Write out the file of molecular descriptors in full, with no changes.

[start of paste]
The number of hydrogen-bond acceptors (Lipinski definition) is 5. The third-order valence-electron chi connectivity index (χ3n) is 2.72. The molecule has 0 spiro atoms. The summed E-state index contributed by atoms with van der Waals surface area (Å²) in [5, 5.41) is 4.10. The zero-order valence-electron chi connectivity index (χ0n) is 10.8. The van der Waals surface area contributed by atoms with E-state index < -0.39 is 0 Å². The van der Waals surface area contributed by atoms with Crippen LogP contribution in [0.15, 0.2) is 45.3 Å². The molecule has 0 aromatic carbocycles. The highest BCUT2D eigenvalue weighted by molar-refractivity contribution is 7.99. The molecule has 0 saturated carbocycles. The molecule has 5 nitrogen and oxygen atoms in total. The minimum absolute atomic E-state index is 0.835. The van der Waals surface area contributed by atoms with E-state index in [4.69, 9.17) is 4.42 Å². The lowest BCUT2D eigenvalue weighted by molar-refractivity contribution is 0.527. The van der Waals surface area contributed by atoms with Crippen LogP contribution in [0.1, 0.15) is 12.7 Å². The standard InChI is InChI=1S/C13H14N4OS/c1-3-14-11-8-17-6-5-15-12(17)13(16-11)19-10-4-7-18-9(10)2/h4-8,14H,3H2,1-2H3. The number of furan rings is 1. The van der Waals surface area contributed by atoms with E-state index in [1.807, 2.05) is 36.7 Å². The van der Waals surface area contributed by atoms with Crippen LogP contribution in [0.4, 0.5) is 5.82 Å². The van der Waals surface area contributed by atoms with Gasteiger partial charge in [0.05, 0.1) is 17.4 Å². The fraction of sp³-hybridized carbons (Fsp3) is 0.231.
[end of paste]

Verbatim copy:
The number of hydrogen-bond acceptors (Lipinski definition) is 5. The third-order valence-electron chi connectivity index (χ3n) is 2.72. The molecule has 0 spiro atoms. The summed E-state index contributed by atoms with van der Waals surface area (Å²) in [5, 5.41) is 4.10. The zero-order valence-electron chi connectivity index (χ0n) is 10.8. The van der Waals surface area contributed by atoms with E-state index < -0.39 is 0 Å². The van der Waals surface area contributed by atoms with Crippen LogP contribution in [0.15, 0.2) is 45.3 Å². The molecule has 0 aromatic carbocycles. The highest BCUT2D eigenvalue weighted by molar-refractivity contribution is 7.99. The molecule has 0 saturated carbocycles. The molecule has 5 nitrogen and oxygen atoms in total. The minimum absolute atomic E-state index is 0.835. The van der Waals surface area contributed by atoms with E-state index in [4.69, 9.17) is 4.42 Å². The lowest BCUT2D eigenvalue weighted by molar-refractivity contribution is 0.527. The van der Waals surface area contributed by atoms with Crippen LogP contribution in [0.1, 0.15) is 12.7 Å². The standard InChI is InChI=1S/C13H14N4OS/c1-3-14-11-8-17-6-5-15-12(17)13(16-11)19-10-4-7-18-9(10)2/h4-8,14H,3H2,1-2H3. The number of furan rings is 1. The van der Waals surface area contributed by atoms with E-state index in [1.807, 2.05) is 36.7 Å². The van der Waals surface area contributed by atoms with Crippen LogP contribution in [0.4, 0.5) is 5.82 Å². The van der Waals surface area contributed by atoms with Gasteiger partial charge in [0.05, 0.1) is 17.4 Å². The fraction of sp³-hybridized carbons (Fsp3) is 0.231.